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Google+ Dimensions and Sizing Cheat Sheet

Every time a social network makes a change to their layout, design firms around the world groan about how they now have to redo a ton of different artwork. Social media is big business and companies will pay big bucks to look just right on their pages and profiles.

Google had a change of their own recently on Google+, including one major change to profile and page layouts that made the cover photo extremely large. This added a new wrinkle to the mix because now pages had different through which they had to operate. The whole cover image isn’t immediately visible when people visit the page, so there are different ways to make it work so that the messages in the cover image are portrayed properly.

This cheat sheet by Edge IT breaks down the changes for those wanting to do it themselves. It’s not complicated. It’s just annoying to have to do it so often. Can’t social networks come up with a universal sizing chart and stick with it?

Views: 454

Tags: Google, Infographic, Plus, Social, Social Media


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Comment by Louie Baur on April 1, 2013 at 12:29pm

@ Alexander. Yup infuriating is probably the best way to describe it.

Comment by Alexander Lau on April 1, 2013 at 12:25pm

Clunky...? more like infuriating. Especially, in the Automotive Retail world, where larger dealers have separate mailing addresses and locations for each roof. 


Comment by Louie Baur on April 1, 2013 at 12:23pm

@Rob I agree with you on that comment about bing that you typed at the bottom.

@ Alexander I love the tie in as well but it is a bit clunky to get set up especially when you have your places page with your reviews in one spot and your profile in another.

Comment by Alexander Lau on April 1, 2013 at 11:04am

Hi Rob, I presumed that Google does have the resources in place, that's the point. They just need to stop making it so painful to maintain, especially for agencies (single page owners, big deal easy to do one page). Yes, an update doesn't necessarily define that the original design was poorly executed, in fact I thought the original design was nicely done. Their changes have to be based upon usability best practices. I'm sure they've user-tested the interface through the roof (probably giving new meaning to A/B, Split and Multivariate methodology), they surely have the money to spend. Agreed - IMO, the fact that Google+'s functionality beats the h*ll out of the competitors will sadly do nothing for its popularity. I love the tie in with Google indexing, ownership of places / reviews, etc.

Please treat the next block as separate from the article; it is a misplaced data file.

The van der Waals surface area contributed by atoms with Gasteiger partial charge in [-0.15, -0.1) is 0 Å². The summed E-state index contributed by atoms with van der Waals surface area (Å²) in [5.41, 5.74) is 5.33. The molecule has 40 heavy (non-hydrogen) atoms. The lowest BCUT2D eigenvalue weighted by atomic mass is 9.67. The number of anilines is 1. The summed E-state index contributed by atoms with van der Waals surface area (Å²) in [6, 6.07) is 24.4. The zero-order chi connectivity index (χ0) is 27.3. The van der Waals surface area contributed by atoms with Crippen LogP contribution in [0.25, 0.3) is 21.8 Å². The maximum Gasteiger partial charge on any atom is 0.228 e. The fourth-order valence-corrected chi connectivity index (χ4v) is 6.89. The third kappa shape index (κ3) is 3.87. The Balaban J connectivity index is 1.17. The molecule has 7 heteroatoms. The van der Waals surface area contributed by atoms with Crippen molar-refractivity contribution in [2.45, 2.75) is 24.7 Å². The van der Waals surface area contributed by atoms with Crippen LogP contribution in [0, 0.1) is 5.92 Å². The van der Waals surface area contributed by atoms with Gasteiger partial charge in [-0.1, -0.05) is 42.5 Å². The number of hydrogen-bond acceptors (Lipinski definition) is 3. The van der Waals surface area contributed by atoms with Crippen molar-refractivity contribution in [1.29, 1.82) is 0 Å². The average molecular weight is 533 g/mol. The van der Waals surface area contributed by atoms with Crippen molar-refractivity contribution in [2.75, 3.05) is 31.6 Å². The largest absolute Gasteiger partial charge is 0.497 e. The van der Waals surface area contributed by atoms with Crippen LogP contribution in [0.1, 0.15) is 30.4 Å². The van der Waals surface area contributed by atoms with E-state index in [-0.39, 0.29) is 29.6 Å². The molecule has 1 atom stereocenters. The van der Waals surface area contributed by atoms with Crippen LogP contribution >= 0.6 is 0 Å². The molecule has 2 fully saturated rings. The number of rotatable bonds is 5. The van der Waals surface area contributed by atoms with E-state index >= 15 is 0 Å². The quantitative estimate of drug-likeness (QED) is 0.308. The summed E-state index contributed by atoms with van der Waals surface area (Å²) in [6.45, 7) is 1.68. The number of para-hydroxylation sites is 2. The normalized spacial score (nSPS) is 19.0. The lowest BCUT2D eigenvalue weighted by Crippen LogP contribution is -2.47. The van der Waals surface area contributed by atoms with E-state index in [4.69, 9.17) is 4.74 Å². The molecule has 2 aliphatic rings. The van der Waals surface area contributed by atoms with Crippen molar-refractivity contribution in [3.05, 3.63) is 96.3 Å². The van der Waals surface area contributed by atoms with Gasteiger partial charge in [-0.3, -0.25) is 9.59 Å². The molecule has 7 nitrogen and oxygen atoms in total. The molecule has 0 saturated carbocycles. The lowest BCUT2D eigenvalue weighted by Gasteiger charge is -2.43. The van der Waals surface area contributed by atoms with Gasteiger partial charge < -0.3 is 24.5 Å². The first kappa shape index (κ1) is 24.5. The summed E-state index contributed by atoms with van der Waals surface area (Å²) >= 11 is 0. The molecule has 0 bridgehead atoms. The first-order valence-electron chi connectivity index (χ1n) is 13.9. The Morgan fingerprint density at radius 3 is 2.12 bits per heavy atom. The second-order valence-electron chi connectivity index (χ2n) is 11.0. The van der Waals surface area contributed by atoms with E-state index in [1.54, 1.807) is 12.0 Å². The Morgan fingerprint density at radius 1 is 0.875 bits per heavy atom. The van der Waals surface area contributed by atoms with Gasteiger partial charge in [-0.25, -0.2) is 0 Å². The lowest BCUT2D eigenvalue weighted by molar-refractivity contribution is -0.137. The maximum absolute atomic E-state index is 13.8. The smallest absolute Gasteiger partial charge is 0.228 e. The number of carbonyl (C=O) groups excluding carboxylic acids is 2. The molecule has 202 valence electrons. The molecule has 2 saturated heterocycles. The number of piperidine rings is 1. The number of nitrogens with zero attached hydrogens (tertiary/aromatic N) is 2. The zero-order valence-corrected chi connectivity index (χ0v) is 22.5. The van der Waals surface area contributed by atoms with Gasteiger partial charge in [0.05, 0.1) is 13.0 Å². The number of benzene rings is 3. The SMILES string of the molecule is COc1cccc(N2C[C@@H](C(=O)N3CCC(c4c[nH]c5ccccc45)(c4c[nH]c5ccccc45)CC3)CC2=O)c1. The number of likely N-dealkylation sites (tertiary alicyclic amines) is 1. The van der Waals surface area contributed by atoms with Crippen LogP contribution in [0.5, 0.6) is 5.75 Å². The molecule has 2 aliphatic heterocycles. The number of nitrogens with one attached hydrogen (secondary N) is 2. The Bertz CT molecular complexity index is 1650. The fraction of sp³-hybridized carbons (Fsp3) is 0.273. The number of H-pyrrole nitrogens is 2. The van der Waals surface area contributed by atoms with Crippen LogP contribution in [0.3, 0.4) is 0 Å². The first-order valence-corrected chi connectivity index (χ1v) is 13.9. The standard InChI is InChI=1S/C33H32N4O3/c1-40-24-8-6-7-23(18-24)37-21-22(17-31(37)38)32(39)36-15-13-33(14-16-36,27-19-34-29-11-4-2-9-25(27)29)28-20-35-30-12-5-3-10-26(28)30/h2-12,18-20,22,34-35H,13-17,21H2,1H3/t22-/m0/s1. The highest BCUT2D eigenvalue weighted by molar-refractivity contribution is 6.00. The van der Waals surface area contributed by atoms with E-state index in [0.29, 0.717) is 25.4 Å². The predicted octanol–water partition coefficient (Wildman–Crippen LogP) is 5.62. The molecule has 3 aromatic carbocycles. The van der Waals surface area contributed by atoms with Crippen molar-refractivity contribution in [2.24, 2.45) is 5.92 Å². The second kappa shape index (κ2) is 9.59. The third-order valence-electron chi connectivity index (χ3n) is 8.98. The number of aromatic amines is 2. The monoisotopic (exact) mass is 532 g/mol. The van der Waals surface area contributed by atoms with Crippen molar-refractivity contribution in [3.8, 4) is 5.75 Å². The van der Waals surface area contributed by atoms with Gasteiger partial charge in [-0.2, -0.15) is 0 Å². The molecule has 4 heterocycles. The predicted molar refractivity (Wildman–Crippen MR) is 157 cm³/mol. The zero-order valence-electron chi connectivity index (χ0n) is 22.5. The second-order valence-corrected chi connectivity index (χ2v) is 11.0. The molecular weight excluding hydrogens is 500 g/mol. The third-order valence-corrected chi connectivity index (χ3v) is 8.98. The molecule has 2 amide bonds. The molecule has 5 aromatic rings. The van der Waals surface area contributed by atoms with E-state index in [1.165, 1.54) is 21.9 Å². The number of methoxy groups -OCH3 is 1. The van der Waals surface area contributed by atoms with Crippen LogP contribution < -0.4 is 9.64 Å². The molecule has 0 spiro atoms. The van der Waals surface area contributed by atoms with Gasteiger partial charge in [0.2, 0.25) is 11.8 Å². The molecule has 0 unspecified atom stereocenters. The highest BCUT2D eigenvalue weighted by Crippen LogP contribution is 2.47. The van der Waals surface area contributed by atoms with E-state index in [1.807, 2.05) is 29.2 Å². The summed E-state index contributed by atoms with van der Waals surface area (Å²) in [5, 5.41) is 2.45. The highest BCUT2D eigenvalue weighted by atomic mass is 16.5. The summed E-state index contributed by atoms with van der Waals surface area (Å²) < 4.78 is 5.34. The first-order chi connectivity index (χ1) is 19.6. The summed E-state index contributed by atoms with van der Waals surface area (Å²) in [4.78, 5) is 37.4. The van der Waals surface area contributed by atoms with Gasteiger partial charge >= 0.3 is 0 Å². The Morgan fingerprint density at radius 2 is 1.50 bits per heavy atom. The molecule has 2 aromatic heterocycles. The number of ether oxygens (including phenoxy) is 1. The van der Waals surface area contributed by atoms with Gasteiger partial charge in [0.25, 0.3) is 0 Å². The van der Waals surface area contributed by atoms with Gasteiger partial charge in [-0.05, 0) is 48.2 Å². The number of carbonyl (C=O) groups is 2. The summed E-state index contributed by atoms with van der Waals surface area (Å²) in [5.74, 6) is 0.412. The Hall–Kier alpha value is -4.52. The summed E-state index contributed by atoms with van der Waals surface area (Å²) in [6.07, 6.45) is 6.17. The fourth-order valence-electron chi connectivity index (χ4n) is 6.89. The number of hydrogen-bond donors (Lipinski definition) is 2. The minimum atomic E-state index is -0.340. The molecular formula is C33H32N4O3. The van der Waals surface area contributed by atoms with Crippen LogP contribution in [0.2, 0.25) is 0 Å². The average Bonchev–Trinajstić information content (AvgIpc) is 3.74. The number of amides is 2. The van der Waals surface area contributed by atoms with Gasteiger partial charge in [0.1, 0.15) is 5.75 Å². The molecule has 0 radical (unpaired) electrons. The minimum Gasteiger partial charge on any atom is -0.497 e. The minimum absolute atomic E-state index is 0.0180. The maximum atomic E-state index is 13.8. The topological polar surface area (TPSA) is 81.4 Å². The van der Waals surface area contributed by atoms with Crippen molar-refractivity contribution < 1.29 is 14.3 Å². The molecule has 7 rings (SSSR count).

Comment by Rob Christianson on April 1, 2013 at 10:01am

It can be a headache, since you don't know ahead of time that it's going to happen, but big kudos to those who post templates and infographics like this for the rest of us! 

While it may be more of a social ghost-town (I'd argue that it's not Google's "facebook" anymore, it has a different kind of userbase) I think their UI and visual look is probably the most refined and best of any of the popular social networks.  @Alexander Google has droves of UI designers and architects (I met one at An Event Apart and she's excellent at her job), and a new improvement doesn't mean it was done wrong the first time. That's the evolving nature of the Internet, and Facebook and Twitter have made similar customizations during the past 6-12 months.

Look at Google+'s interface on the Web, on an iPad, on a smartphone - brand consistancy and amazing adaption. Too bad more people don't use it, since you automatically get an account as a Google user. (Same thing with Bing. An arguably better product with a nicer interface than the competition, but too late in the game to grab a big market share)

Comment by Alexander Lau on April 1, 2013 at 6:30am

BTW, I know the owner of Lunametrics, posted at the bottom of that infographic, a super-qualified group.

Comment by Alexander Lau on April 1, 2013 at 6:06am

Hours of work, down the drain. Client's DO NOT want to pay again and we suffer internally because of it. What a crock of crap @Google! Make up your freaking mind, get a usability / information architect to lead the design of the thing and stick with it. Sheeesh....

BTW, great article, gives me room to vent.

Comment by Louie Baur on April 1, 2013 at 6:04am

I hear ya Alexander!

Comment by Alexander Lau on April 1, 2013 at 6:03am

Great infographic.

However, I tell you, they are starting to p*ss me off with all these changes. We had our graphic designer create awesome collateral for a number of automotive retail clients. All of a sudden SNAP, a round avatar!? Dimensions for background images changed as well, such crap @Google. Keep it simple, why are you attempting to cut the corners off of avatars and grab a perfect circle!? Dumb, dumb, dumb, dumb...

Comment by Louie Baur on March 31, 2013 at 9:44am

No problem Rick.

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